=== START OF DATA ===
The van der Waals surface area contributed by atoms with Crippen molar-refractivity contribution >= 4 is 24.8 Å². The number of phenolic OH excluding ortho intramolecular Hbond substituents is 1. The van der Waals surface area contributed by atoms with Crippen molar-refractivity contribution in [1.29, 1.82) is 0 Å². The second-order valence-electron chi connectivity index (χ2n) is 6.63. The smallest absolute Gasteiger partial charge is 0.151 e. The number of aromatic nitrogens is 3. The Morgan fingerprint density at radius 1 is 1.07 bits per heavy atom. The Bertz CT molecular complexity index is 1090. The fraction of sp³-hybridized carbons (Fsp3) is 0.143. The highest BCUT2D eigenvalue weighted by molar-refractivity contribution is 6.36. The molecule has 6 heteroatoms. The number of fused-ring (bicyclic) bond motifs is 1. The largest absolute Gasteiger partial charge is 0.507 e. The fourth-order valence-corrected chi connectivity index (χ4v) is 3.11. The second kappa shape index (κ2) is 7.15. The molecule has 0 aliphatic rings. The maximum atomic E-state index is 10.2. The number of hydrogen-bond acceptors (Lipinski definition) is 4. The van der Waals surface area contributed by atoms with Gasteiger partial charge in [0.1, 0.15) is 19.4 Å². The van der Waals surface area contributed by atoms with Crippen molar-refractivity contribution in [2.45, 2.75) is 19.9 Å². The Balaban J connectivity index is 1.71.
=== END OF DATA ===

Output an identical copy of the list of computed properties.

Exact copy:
The van der Waals surface area contributed by atoms with Crippen molar-refractivity contribution >= 4 is 24.8 Å². The number of phenolic OH excluding ortho intramolecular Hbond substituents is 1. The van der Waals surface area contributed by atoms with Crippen molar-refractivity contribution in [1.29, 1.82) is 0 Å². The second-order valence-electron chi connectivity index (χ2n) is 6.63. The smallest absolute Gasteiger partial charge is 0.151 e. The number of aromatic nitrogens is 3. The Morgan fingerprint density at radius 1 is 1.07 bits per heavy atom. The Bertz CT molecular complexity index is 1090. The fraction of sp³-hybridized carbons (Fsp3) is 0.143. The highest BCUT2D eigenvalue weighted by molar-refractivity contribution is 6.36. The molecule has 6 heteroatoms. The number of fused-ring (bicyclic) bond motifs is 1. The largest absolute Gasteiger partial charge is 0.507 e. The fourth-order valence-corrected chi connectivity index (χ4v) is 3.11. The second kappa shape index (κ2) is 7.15. The molecule has 0 aliphatic rings. The maximum atomic E-state index is 10.2. The number of hydrogen-bond acceptors (Lipinski definition) is 4. The van der Waals surface area contributed by atoms with Gasteiger partial charge in [0.1, 0.15) is 19.4 Å². The van der Waals surface area contributed by atoms with Crippen molar-refractivity contribution in [2.45, 2.75) is 19.9 Å². The Balaban J connectivity index is 1.71.